U.K. retailer links poor profits to Vista sales

DSG International profits drop for first half of year, partly due to slow Vista-related hardware sales at its PC World stores.

Poor sales of Windows Vista-related products have hit the profits of retailer PC World, according to its parent company, DSG International.

In an interim trading statement issued on Thursday, DSG said a 0.6 percent drop in its group profit margin over the 24 weeks to October 13 was "largely driven by slower Vista-related hardware sales and a changing sales mix in computing."

"PC World delivered good sales performance against a tough prior-year comparative in the back-to-school period," said the group's chairman, John Collins. "The reduction in laptop stocks that arose out of disappointing sales of Vista-related products and a changing sales mix have reduced gross margins by around 2 percent in the computing division, impacting group profits by around 20 million pounds ($40.68 million) in the first half. Stocks are now at normal levels, and we expect to recover some of the lost margin through the second half."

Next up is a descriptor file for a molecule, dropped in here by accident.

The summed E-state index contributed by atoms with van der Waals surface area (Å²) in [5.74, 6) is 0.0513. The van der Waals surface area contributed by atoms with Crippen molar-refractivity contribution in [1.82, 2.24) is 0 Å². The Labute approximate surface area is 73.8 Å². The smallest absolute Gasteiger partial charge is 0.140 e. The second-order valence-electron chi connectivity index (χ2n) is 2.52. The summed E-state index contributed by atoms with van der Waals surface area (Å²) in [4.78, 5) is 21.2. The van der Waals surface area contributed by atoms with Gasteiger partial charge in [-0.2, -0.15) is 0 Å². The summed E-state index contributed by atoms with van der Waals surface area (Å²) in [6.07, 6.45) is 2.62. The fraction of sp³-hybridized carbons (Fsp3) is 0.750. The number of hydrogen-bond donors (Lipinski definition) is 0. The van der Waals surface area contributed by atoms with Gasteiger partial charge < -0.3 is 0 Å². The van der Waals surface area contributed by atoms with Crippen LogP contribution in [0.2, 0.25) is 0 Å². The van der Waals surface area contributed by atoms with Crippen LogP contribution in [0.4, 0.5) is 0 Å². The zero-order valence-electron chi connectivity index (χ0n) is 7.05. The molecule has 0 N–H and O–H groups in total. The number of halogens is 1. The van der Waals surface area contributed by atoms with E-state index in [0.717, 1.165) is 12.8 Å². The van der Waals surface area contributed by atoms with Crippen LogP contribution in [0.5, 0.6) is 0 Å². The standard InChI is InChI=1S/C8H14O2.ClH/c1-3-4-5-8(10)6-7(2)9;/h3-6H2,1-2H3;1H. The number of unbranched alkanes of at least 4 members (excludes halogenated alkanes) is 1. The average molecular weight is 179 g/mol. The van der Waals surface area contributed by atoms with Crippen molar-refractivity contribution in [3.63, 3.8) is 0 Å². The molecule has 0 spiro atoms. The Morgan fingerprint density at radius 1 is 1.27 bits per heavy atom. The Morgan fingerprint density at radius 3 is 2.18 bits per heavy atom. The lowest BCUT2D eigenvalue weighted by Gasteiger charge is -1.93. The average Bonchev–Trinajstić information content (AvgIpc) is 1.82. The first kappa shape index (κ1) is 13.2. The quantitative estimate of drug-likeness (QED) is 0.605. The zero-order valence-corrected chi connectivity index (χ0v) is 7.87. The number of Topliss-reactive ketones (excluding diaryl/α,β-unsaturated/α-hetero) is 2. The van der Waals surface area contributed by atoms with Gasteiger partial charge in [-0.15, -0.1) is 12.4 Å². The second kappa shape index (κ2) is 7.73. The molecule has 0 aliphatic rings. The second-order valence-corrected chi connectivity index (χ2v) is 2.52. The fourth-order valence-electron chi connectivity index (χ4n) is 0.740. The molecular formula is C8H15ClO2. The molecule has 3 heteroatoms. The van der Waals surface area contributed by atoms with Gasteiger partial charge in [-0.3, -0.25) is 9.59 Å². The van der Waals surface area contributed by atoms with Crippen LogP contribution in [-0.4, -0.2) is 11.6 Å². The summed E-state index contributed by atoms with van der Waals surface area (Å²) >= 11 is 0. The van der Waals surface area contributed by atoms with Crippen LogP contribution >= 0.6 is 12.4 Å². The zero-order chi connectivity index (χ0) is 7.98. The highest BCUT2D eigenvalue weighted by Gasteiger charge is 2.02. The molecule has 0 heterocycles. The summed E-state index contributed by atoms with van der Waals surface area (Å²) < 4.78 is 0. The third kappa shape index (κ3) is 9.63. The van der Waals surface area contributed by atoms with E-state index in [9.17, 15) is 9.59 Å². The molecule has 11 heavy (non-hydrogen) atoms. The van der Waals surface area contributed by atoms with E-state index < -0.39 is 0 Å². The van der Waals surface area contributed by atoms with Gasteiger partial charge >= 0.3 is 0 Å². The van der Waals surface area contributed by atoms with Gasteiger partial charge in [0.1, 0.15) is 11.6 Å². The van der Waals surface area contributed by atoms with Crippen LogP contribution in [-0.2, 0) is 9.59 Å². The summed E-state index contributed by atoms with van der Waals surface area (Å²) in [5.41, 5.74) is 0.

Windows Vista was released to business customers in November 2006 and consumers in January this year.

A recent U.S. report comparing early sales figures of Vista and its predecessor, XP, has suggested that Vista is selling poorly there.

Research released earlier this month also claimed that business sales of PCs with pre-installed Vista were slowing.

However, Dell has come out in support of the operating system with a prediction that most of its business customers will have migrated to Vista by 2009.

David Meyer of ZDNet UK reported from London.